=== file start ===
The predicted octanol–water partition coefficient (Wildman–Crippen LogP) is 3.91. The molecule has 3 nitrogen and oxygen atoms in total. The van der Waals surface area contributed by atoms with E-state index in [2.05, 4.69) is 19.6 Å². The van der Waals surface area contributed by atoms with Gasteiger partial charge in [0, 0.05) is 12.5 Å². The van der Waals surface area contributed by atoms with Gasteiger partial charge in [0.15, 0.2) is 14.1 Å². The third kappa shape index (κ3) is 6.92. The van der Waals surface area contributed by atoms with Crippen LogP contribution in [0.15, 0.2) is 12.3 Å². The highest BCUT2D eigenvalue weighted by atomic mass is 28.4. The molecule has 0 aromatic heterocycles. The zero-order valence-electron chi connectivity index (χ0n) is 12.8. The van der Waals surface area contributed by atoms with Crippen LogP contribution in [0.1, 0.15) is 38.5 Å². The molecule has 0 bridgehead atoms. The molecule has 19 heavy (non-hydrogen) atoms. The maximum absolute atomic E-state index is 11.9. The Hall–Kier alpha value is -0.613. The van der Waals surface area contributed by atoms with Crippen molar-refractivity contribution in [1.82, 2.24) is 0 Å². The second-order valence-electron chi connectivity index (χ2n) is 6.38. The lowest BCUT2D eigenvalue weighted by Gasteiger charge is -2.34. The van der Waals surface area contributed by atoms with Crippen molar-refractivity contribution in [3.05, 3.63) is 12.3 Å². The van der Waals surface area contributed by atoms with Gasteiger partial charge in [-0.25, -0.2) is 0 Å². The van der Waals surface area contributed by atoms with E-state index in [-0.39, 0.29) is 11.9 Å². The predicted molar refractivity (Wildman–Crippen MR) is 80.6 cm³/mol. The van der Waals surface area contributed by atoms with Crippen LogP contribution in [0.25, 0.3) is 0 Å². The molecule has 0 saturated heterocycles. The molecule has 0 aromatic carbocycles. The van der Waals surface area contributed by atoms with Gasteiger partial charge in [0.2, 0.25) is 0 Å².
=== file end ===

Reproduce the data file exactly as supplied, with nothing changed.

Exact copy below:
The predicted octanol–water partition coefficient (Wildman–Crippen LogP) is 3.91. The molecule has 3 nitrogen and oxygen atoms in total. The van der Waals surface area contributed by atoms with E-state index in [2.05, 4.69) is 19.6 Å². The van der Waals surface area contributed by atoms with Gasteiger partial charge in [0, 0.05) is 12.5 Å². The van der Waals surface area contributed by atoms with Gasteiger partial charge in [0.15, 0.2) is 14.1 Å². The third kappa shape index (κ3) is 6.92. The van der Waals surface area contributed by atoms with Crippen LogP contribution in [0.15, 0.2) is 12.3 Å². The highest BCUT2D eigenvalue weighted by atomic mass is 28.4. The molecule has 0 aromatic heterocycles. The zero-order valence-electron chi connectivity index (χ0n) is 12.8. The van der Waals surface area contributed by atoms with Crippen LogP contribution in [0.1, 0.15) is 38.5 Å². The molecule has 0 bridgehead atoms. The molecule has 19 heavy (non-hydrogen) atoms. The maximum absolute atomic E-state index is 11.9. The Hall–Kier alpha value is -0.613. The van der Waals surface area contributed by atoms with Crippen molar-refractivity contribution in [1.82, 2.24) is 0 Å². The second-order valence-electron chi connectivity index (χ2n) is 6.38. The lowest BCUT2D eigenvalue weighted by Gasteiger charge is -2.34. The van der Waals surface area contributed by atoms with Crippen molar-refractivity contribution in [3.05, 3.63) is 12.3 Å². The van der Waals surface area contributed by atoms with Gasteiger partial charge in [-0.25, -0.2) is 0 Å². The van der Waals surface area contributed by atoms with E-state index in [-0.39, 0.29) is 11.9 Å². The predicted molar refractivity (Wildman–Crippen MR) is 80.6 cm³/mol. The van der Waals surface area contributed by atoms with Crippen LogP contribution in [0.25, 0.3) is 0 Å². The molecule has 0 saturated heterocycles. The molecule has 0 aromatic carbocycles. The van der Waals surface area contributed by atoms with Gasteiger partial charge in [0.2, 0.25) is 0 Å².